Being a good human

There are days that are going to be really hard to get through. That’s a fact.

What you do with that day, the feelings you feel, the decisions you make, the lessons you learn, even the anger you harbour; that is your choice.

In the adversarial environment that is, more often than not, the law, it’s easy to forget that we’re human and so are our opponents, our work colleagues, our clients.

Particularly because of the nature of the legal environment, honesty of ones feelings and vulnerability aren’t traits that are necessarily celebrated. This is a real shame; that conversation about the value of these things is a topic for another day.

What I think is important is that we are mindful of the human element of law. To see through the law, the procedure, the client demands and remind ourselves that we are only human. And, importantly, treat others the way we would want to be treated. Yes, that’s an old age adage but how true is it?!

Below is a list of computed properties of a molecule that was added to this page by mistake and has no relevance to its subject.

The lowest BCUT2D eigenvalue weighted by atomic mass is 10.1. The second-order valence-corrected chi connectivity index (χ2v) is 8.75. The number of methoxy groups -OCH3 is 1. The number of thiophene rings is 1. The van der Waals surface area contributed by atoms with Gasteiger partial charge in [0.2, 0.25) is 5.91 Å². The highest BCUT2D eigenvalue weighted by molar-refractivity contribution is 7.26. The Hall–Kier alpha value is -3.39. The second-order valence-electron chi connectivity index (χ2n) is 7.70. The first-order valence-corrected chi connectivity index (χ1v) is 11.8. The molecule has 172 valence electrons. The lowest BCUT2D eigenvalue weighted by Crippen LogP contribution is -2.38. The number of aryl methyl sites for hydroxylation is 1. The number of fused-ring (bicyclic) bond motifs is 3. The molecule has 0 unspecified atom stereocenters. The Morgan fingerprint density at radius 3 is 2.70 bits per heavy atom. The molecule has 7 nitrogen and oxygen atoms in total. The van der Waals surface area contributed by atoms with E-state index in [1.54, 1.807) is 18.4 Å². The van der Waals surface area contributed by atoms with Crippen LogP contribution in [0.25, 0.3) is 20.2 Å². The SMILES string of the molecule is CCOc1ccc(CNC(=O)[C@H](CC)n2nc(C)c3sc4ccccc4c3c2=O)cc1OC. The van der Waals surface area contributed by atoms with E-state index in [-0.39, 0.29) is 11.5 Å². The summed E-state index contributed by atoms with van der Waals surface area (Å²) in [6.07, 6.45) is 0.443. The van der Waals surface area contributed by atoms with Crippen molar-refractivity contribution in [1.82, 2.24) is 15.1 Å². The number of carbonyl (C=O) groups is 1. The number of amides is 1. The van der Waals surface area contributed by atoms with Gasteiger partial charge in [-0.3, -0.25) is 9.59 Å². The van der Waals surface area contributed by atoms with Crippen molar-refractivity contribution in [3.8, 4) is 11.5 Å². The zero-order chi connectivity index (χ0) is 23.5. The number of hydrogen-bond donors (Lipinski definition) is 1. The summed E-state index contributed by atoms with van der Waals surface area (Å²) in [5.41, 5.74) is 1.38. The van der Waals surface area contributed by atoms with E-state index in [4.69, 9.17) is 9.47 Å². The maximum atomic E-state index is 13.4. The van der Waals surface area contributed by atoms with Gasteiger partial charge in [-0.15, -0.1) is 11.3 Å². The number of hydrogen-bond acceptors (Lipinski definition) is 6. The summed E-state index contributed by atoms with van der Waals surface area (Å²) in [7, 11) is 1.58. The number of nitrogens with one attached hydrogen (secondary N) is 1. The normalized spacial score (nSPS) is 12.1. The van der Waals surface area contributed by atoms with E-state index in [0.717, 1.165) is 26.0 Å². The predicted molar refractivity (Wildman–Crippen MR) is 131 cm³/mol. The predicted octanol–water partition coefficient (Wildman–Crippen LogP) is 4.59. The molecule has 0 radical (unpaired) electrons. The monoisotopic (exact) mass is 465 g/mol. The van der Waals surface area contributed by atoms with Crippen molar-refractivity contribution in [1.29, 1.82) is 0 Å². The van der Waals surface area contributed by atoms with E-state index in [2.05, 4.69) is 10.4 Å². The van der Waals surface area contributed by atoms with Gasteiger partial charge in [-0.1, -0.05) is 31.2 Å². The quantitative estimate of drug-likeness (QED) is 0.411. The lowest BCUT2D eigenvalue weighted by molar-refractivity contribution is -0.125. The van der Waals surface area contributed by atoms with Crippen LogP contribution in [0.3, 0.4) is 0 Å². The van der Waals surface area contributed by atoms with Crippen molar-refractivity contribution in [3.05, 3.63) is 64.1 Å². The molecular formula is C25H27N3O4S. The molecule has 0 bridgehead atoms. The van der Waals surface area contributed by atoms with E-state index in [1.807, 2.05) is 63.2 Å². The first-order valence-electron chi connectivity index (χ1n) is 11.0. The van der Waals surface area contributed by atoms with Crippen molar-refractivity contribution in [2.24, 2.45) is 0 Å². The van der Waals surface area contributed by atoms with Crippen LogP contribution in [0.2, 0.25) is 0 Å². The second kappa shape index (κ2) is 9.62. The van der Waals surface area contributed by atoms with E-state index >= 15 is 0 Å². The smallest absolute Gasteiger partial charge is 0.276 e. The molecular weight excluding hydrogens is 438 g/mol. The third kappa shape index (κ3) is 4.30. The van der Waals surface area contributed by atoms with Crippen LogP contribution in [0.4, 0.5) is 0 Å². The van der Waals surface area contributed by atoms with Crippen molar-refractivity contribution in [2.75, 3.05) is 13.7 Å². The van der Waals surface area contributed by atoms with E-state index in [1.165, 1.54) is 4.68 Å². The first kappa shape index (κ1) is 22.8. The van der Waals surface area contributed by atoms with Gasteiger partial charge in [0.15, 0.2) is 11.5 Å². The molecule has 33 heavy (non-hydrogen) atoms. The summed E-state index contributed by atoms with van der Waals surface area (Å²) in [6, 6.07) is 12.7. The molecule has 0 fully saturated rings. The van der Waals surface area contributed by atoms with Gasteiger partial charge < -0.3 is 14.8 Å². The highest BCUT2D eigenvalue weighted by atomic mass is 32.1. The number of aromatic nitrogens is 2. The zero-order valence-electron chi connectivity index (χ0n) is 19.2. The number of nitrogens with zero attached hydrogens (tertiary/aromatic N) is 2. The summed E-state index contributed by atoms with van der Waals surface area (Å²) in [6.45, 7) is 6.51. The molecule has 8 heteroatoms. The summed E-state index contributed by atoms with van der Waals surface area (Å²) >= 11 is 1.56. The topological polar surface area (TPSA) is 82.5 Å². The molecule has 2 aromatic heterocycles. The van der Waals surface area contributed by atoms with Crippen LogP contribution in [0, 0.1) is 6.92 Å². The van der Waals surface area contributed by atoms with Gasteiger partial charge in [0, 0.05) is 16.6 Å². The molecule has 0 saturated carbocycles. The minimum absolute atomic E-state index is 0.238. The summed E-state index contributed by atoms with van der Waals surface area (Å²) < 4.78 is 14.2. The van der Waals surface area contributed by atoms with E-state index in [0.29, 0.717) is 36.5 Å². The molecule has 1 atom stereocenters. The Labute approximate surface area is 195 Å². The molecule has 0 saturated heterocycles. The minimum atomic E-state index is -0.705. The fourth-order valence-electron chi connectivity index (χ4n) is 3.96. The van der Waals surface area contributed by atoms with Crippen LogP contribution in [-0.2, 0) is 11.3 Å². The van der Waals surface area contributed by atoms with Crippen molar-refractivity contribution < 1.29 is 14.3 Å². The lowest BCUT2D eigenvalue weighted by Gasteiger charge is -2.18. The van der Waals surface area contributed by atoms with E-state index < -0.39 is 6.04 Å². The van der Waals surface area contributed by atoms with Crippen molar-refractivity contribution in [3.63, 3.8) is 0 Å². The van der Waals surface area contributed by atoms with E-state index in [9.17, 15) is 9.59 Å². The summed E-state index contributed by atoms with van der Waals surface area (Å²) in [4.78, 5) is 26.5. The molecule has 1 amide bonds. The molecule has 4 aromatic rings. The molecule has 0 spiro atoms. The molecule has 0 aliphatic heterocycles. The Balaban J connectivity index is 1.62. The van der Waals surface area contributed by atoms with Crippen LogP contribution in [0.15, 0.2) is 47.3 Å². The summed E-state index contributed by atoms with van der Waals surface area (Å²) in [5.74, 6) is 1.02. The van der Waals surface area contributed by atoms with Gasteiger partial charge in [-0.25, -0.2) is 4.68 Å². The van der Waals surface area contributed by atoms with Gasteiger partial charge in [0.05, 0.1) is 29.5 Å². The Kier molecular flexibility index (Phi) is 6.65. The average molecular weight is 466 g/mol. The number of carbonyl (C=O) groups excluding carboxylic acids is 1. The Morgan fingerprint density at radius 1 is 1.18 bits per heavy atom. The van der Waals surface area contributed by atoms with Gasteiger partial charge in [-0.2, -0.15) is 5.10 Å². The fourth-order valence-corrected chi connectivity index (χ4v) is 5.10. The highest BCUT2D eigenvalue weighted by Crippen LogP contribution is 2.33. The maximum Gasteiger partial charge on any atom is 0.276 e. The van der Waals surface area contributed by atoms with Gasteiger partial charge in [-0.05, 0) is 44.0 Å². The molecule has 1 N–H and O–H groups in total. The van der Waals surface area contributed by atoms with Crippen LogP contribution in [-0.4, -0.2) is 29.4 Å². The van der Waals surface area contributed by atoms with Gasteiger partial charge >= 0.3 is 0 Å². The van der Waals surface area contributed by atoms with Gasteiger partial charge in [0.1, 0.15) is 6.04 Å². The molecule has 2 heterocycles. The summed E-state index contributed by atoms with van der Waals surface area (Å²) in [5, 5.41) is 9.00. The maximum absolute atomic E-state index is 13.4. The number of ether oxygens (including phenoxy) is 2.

Show compassion, be kind, be human.

I remember walking into the Supreme Court only a few months ago and I smiled, as I always do, to greet the guards at the security desk. I greeted them with a “Good morning”, they returned the welcome and smiled, quite genuinely. I then walked away, after sending my well wishes to them for the rest of the day, and I overheard one of them say to their colleague how nice it was to be smiled at and greeted. It was a bitter sweet moment. I was so pleased that I had a positive impact, and so sad that it was a rarity that promoted comment. Needless to say, the experience stuck with me.

It may be the smallest of gestures, but the value of such a gesture is immeasurable and unknown.

You never know the battles, be it personal or professional, that someone is going through and your small gesture of support, a small smile just because or offering to help them collate documents, can make such a significant difference to a person who is suffering in silence. You could help them through their day, week or even just the next hour (!), by showing your humanity and applying kindness and acceptance in your engagement.

Wellness is so important and so is being a good human. Help your colleagues to maintain their own wellness. Ask the question “are you OK?” (And not just on RU OK? Day – although yes, do it then too!).

You don’t have to have the answers to their problems; you only need ears to listen.

Great things are done by a series of small things done together – Vincent Van Gogh

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